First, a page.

Opinion | Civil Rights

What is a constitutional right, anyway?

The views expressed by contributors are their own and not the view of The Hill

In our three-branch system, no government actor is above the law - meaning everyone who holds public office must be made accountable to the people if democracy is to survive and flourish. The federal government is basically a tri-headed monarch, with each head empowered to check the other two. This structure of government is one of the two primary axes of constitutional law.

The other axis of constitutional law has to do with "rights." Most Americans know they have something called constitutional rights. But when surveyed in 2017, over a third of us couldn't name a single right guaranteed by the First Amendment to the Constitution. More than half wrongly believed that illegal immigrants have no rights under the U.S. Constitution at all. And only a quarter could name all three branches of the federal government.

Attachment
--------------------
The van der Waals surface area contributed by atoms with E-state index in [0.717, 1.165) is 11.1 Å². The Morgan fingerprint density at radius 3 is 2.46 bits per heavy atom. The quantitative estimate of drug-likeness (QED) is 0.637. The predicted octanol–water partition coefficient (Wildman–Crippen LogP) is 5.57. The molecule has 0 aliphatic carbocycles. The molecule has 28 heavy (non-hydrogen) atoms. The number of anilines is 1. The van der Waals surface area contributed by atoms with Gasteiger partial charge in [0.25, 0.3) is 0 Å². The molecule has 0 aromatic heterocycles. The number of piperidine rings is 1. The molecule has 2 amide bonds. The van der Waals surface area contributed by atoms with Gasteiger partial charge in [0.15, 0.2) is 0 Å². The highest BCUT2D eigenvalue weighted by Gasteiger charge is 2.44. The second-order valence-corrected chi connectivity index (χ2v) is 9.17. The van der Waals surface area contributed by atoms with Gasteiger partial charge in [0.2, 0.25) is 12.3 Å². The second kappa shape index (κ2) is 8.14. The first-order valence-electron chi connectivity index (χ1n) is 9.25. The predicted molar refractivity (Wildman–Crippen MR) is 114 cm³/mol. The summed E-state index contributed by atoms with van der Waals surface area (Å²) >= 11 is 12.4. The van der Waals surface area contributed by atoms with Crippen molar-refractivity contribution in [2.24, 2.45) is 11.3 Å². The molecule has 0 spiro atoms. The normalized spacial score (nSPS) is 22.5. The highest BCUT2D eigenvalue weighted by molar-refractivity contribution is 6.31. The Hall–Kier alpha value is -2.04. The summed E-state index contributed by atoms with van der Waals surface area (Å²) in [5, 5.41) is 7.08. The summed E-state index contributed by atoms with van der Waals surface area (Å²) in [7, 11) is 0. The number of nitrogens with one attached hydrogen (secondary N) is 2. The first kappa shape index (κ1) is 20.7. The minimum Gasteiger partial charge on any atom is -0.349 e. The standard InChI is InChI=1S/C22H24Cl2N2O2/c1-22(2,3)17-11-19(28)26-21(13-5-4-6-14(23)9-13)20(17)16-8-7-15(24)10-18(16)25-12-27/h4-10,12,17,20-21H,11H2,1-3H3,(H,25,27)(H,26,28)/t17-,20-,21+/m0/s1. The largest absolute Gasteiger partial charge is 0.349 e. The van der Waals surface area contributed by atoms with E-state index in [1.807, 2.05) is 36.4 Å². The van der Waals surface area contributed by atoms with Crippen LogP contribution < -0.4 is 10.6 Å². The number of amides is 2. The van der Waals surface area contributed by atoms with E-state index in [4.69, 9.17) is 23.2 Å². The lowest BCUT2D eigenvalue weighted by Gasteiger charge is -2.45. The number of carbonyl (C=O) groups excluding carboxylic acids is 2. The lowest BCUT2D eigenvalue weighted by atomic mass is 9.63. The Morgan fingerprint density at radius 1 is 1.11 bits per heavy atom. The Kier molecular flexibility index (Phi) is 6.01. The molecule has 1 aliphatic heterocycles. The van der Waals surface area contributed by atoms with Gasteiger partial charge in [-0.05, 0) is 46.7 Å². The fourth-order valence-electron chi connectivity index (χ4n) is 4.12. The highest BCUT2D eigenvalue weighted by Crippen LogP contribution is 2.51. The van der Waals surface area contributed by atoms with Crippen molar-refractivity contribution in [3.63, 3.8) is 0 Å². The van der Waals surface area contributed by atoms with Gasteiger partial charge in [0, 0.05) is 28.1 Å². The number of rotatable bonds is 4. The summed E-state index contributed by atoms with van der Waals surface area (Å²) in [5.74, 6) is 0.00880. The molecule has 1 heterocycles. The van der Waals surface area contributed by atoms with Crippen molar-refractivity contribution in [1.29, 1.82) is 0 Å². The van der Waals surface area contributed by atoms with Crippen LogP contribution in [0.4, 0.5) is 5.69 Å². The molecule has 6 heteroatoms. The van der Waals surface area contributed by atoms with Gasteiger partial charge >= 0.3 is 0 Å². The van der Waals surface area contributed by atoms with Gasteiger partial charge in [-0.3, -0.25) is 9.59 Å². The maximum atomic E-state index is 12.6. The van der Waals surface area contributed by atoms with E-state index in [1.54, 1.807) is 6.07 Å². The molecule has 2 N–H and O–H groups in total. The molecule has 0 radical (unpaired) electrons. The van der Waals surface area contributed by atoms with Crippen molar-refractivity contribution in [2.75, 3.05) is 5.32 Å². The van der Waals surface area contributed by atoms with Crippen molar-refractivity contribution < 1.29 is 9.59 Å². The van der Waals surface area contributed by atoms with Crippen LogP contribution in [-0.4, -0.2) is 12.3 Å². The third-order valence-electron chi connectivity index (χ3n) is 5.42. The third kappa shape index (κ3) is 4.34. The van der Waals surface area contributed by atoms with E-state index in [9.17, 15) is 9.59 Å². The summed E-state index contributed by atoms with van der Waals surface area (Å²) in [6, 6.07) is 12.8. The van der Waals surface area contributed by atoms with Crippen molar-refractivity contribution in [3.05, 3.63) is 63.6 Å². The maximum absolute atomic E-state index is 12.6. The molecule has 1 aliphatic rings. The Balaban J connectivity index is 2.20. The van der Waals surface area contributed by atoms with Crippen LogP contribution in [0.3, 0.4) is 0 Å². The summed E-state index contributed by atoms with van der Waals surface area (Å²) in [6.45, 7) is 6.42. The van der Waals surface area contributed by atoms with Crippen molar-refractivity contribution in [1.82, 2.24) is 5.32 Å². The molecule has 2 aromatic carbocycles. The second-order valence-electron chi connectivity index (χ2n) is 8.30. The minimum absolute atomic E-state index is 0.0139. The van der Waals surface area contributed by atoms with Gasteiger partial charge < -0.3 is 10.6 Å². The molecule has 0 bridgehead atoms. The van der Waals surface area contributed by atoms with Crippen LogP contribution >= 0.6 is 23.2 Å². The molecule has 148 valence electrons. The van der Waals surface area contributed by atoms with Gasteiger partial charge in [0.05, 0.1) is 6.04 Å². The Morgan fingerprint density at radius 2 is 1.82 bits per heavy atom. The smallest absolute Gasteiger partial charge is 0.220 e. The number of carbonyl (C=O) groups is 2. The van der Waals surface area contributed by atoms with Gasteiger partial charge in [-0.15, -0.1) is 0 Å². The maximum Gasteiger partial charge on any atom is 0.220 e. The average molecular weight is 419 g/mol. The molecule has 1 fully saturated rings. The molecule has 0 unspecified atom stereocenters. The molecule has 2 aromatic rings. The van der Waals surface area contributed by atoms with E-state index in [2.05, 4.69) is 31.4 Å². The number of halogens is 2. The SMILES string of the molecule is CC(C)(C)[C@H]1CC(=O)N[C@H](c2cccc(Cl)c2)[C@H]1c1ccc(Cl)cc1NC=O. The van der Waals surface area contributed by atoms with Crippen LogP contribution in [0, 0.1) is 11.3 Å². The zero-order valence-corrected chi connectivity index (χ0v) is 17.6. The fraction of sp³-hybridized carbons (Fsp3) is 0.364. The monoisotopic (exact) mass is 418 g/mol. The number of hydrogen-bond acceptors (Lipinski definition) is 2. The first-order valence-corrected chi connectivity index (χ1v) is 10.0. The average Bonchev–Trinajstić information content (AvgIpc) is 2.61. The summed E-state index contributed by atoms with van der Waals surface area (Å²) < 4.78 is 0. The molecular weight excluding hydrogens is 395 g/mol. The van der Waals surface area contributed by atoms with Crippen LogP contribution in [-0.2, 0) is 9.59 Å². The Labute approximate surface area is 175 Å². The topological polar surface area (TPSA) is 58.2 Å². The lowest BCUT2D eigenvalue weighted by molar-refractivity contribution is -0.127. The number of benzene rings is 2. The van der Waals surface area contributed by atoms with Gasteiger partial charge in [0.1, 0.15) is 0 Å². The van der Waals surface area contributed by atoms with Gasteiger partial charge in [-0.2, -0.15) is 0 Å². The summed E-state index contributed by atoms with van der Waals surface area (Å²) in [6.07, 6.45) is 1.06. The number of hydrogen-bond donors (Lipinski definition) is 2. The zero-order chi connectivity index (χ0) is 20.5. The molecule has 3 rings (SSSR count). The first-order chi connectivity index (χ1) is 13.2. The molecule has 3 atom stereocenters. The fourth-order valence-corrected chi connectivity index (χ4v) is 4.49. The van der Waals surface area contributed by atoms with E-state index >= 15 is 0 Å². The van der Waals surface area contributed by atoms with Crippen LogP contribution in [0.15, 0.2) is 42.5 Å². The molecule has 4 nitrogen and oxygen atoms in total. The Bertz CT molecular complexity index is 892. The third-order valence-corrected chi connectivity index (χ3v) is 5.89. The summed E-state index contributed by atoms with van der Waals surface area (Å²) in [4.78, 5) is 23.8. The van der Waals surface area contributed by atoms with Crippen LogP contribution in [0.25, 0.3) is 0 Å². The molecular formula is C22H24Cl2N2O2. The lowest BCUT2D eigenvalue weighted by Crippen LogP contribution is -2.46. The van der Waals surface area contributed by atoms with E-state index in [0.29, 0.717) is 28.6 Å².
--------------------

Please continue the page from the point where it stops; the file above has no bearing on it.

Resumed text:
To make matters worse, the Trump administration's assault on the rule of law has skewed the very concept of "rights." Just a few days ago, Trump goaded Twitter followers to boycott CNN's corporate parent, ATT, as punishment for alleged "bad, Fake News." His assault on the free press is so ubiquitous that we forget that First Amendment protects the individual from an overbearing government - not the other way around.

As Justice Hugo Black explained in his 1964 concurring opinion in New York Times Co. v. United States: "In the First Amendment [t]he Government's power to censure the press was abolished so that the press would remain forever free to censure the Government. The press was protected so that it could bare the secrets of government and inform the people. Only a free and unrestrained press can effectively expose deception in government."